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Shop Talk: Shanise Keith

A PT subscriber talks about minimizing fear, pain and complications

by Shanise Keith • February 08, 2019


My subscribers have a collective expertise in phlebotomy that exists nowhere else on the planet. This column is your opportunity to share what you know and how you feel about your skill, the profession, or whatever you want to share about the nature of your work. Tips, rants, joyful experiences are all welcome. If you want to submit an article for consideration, send your 400-700-word article to us at [email protected]. We reserve the right to edit the document for grammar, punctuation, and clarity, but those that don't require much "fixing" will be given top consideration. Go for it!

Shanise Keith
Shanise Keith

One of the most difficult things for a new phlebotomist to learn is how to handle the pain, fear, and complications with patients that are bound to arise. A phlebotomist's job sometimes inflicts unavoidable pain for a medical purpose. It's the nature of the procedure. I have many students who are petrified of causing discomfort, pain from drawing blood, and the potential to even injure the patient is terrifying to the new phlebotomist. Such fear makes it difficult for them to be effective, and can cause a venipuncture to be more painful than it should be just because of their paranoia. While worrying about our patients' wellbeing is very important, letting fear keep us from doing what is necessary is an obstacle to success, a detriment to the procedure, and a disservice to the patient.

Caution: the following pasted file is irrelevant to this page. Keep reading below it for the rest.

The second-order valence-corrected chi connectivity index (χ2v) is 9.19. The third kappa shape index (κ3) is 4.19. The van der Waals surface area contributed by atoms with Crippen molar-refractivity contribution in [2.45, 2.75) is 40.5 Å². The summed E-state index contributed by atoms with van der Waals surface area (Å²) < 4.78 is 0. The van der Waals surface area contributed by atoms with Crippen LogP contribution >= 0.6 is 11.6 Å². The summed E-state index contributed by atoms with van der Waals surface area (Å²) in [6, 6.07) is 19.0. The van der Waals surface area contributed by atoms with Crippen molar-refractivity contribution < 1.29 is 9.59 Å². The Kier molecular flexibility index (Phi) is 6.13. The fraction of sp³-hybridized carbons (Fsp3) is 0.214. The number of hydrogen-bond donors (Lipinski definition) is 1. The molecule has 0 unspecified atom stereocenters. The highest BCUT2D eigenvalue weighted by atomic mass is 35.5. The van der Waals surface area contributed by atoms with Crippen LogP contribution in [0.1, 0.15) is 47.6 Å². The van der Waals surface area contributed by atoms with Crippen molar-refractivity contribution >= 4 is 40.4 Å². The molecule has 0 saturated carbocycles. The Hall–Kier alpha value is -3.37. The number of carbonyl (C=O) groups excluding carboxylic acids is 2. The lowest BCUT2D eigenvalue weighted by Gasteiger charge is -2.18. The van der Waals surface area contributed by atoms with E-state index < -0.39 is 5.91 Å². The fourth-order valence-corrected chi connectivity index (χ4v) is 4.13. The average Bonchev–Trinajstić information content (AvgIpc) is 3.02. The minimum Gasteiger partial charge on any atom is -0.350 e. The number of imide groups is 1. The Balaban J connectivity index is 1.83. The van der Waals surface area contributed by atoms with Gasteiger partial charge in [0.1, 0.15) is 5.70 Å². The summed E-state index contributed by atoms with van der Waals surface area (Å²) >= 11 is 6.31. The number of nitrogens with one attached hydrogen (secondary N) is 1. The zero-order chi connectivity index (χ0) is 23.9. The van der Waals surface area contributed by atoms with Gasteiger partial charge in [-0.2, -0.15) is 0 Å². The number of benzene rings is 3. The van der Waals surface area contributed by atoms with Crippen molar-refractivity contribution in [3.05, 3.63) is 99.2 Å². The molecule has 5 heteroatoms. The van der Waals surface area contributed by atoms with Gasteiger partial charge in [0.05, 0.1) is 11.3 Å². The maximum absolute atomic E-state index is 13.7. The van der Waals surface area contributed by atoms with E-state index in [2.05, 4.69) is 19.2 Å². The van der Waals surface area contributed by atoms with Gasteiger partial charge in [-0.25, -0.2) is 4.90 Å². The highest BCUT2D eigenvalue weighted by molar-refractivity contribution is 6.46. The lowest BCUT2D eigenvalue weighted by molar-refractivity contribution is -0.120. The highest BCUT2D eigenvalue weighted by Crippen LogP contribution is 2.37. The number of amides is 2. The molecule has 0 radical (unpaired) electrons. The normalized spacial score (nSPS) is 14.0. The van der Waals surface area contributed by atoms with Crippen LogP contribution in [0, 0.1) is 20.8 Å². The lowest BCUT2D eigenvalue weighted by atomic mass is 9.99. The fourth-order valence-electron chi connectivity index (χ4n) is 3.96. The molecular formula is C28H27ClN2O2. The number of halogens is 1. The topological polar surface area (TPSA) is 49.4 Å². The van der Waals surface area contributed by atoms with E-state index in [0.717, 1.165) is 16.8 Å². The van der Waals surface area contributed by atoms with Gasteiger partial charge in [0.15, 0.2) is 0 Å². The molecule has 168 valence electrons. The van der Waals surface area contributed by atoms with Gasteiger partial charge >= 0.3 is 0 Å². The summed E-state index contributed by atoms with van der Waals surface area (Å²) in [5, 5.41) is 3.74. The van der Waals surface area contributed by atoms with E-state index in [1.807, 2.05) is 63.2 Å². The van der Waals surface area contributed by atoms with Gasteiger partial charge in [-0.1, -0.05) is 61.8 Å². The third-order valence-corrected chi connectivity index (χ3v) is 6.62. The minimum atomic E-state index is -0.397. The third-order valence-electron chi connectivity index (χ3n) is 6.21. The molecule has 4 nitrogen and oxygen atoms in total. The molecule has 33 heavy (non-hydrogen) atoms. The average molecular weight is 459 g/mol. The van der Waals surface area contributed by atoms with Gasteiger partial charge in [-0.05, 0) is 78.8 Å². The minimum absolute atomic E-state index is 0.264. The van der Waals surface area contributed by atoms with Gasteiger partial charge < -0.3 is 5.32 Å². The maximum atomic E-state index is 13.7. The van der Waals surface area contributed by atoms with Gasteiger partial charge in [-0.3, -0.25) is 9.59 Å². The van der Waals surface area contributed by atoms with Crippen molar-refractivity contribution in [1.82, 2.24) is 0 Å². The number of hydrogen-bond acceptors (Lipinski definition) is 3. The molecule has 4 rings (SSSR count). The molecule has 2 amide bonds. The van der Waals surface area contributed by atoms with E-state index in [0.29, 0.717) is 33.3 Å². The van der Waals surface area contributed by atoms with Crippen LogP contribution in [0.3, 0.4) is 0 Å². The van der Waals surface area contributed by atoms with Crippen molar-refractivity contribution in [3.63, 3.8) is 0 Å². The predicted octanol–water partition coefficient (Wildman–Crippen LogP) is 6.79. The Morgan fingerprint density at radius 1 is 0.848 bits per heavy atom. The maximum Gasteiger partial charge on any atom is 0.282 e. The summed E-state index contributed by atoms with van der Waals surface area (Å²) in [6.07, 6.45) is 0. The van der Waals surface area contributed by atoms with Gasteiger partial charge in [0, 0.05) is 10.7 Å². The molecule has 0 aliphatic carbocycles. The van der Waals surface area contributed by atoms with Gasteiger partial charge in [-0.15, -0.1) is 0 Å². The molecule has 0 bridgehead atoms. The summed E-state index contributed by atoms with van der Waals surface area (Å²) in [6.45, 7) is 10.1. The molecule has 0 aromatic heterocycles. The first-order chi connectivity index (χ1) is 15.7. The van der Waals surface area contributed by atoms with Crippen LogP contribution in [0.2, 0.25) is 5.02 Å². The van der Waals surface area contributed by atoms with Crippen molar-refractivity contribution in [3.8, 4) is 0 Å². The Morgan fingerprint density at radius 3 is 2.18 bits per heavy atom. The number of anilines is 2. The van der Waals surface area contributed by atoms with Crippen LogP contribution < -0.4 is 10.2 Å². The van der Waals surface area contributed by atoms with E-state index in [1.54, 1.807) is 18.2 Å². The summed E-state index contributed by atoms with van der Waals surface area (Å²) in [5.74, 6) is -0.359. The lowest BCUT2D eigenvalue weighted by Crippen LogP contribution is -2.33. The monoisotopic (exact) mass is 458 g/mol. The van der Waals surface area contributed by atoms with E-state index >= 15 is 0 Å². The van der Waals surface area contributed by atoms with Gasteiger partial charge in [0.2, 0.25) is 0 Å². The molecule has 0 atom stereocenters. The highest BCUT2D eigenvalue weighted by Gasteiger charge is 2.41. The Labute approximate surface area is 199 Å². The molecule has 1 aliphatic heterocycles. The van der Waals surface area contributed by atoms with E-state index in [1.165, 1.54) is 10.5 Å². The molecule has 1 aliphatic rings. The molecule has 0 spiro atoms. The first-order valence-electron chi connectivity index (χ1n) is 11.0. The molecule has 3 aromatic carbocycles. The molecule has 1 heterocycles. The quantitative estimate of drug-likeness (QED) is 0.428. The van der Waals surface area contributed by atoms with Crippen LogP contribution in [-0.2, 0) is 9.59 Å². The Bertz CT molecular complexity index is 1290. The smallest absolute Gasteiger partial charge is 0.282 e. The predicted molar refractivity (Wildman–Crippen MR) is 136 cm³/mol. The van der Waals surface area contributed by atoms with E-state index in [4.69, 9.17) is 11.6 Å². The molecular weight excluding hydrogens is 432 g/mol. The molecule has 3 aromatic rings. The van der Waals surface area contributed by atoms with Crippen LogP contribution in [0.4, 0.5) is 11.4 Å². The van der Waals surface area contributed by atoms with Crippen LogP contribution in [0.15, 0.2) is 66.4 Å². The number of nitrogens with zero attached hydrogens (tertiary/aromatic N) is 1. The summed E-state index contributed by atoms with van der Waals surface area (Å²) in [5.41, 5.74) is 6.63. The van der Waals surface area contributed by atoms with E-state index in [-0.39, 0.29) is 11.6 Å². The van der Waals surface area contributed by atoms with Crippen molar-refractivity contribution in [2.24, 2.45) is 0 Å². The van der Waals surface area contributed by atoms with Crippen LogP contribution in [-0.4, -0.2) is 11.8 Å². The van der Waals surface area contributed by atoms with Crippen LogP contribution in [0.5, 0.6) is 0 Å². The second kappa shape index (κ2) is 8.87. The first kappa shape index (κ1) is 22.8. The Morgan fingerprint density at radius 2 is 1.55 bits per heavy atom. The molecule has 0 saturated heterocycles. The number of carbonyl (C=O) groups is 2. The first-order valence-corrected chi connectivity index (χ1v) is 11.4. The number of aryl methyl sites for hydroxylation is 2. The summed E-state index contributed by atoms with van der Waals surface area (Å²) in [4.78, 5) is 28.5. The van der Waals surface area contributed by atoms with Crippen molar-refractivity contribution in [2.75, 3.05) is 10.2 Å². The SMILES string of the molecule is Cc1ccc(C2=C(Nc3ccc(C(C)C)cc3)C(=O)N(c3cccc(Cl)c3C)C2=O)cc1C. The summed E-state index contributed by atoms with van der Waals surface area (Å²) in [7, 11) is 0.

So how can we be sure we're not going to hurt our patient? Unfortunately, we can't. At least some pain is going to be unavoidable during most of our draws. However, there are ways to minimize it:

  • Avoid high risk veins such as the basilic vein, wrist veins, or veins in the fingers and thumb;
  • Pull firmly to tighten the skin so the needle enters the skin easier;
  • Avoid digging or redirecting improperly;
  • Stop the draw if the patient begins to form a hematoma;
  • Tell your patient you need to know if the draw starts to hurt, or if they wish for you to stop;
  • Insert the needle smoothly and fairly quick. The faster the needle gets through the skin, the less your patient will be in pain. Be careful not to go too fast, however.

By using these tactics, you can eliminate most of the pain associated with a venipuncture. Perform your venipunctures carefully, and confidently, and listen to your patient. Most of the time as soon as the needle has passed through the skin the pain goes away, or is at least is minimized. As you become more comfortable with your sticks you may even hear those magic words that are music to every phlebotomist's ears: “I didn’t even feel that!”.

Shanise Keith has been an instructor of phlebotomy at Mountainland Technical College for eight years and has taught hundreds of students. She has worked in various healthcare professions spanning more than ten years including an emergency department EMT-A and a forensic phlebotomist. She has a love of service. Her favorite thing about her teaching job is seeing the progression of her students to proficiency, and watching them succeed as phlebotomists all over the nation.


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